Why did a relatively mild earthquake of 7.0 degrees on the Richter scale in Haiti cause more than 200,000 dead? And why did a very intense 8.8 Richter earthquake in Chile cause less than one thousand dead? In this paper, the socio-economic, demographic, legal, cultural, and natural causes of these differences are analyzed from a systemic standpoint. The objective of this paper is to contribute to the creation of a set of standards for Latin-American cities, to be better prepared in confronting the effects of disastrous events such as earthquakes. Some of the preliminary conclusions of this paper are that the lack of high construction standards in Haiti, together with poverty and uncontrolled demographic growth in Port au Prince made the city very vulnerable. Chilean cities, on the other hand, with a better socio-economic and cultural level, and very strict construction standards, survived the earthquake and its sequels better than in Haiti.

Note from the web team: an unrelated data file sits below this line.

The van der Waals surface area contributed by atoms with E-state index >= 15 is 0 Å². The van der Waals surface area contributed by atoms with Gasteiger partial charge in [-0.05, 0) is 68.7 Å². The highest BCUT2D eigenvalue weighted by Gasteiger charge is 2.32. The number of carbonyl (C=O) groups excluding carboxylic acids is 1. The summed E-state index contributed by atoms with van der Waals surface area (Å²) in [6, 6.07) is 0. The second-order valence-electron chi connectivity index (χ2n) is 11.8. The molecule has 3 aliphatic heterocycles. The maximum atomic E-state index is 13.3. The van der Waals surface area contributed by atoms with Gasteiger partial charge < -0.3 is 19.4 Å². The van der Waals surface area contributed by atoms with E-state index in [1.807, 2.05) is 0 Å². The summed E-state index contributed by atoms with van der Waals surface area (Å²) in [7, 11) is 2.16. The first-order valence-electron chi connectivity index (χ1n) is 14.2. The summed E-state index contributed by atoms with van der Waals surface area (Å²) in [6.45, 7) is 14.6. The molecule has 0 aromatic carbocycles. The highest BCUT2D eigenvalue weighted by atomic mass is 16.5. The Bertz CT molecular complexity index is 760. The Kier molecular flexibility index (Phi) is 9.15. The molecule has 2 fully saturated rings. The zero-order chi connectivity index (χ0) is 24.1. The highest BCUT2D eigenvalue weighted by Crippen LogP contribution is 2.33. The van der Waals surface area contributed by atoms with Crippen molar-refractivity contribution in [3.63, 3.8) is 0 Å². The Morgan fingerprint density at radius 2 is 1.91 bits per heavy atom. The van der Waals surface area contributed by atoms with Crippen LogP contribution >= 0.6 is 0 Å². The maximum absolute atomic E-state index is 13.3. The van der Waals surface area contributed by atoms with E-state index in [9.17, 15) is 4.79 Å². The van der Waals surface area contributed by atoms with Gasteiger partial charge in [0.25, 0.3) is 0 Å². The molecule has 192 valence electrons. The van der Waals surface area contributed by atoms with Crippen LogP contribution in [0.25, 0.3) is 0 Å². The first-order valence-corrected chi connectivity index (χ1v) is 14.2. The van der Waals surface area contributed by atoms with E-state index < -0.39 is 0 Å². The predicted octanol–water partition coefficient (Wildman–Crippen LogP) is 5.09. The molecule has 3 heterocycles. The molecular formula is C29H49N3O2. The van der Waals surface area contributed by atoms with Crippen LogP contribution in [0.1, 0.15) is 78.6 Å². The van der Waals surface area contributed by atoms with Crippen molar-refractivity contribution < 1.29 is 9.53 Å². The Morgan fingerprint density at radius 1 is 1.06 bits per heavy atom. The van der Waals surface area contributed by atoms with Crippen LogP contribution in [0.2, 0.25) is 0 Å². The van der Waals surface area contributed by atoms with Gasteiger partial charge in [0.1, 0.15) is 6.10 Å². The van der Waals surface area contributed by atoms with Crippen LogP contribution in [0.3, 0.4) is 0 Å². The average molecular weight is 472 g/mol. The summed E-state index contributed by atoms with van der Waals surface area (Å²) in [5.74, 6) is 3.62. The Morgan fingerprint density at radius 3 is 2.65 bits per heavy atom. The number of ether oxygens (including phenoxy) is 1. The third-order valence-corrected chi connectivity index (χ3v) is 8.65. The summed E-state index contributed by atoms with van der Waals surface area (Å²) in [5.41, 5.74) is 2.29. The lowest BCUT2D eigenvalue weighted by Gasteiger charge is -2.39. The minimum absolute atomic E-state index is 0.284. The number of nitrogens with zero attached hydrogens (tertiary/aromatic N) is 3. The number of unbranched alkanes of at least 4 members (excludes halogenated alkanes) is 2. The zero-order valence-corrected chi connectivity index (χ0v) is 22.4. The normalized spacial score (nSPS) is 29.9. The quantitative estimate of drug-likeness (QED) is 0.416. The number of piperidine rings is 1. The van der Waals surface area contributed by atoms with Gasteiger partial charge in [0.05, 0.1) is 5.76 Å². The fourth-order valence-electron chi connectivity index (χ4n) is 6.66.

|Idioma original||Inglés estadounidense|
|Número de páginas||264|
|Estado||Publicada - 1 dic 2010|
|Evento||54th Annual Conference of the International Society for the Systems Sciences 2010: Governance for a Resilient Planet - |
Duración: 1 dic 2010 → …
|Conferencia||54th Annual Conference of the International Society for the Systems Sciences 2010: Governance for a Resilient Planet|
|Período||1/12/10 → …|
Aceves, F. J., & Audefroy, J. (2010). 2010 earthquakes in Haiti and Chile: A systemic comparative analysis. 295-303. Papel presentado en 54th Annual Conference of the International Society for the Systems Sciences 2010: Governance for a Resilient Planet, .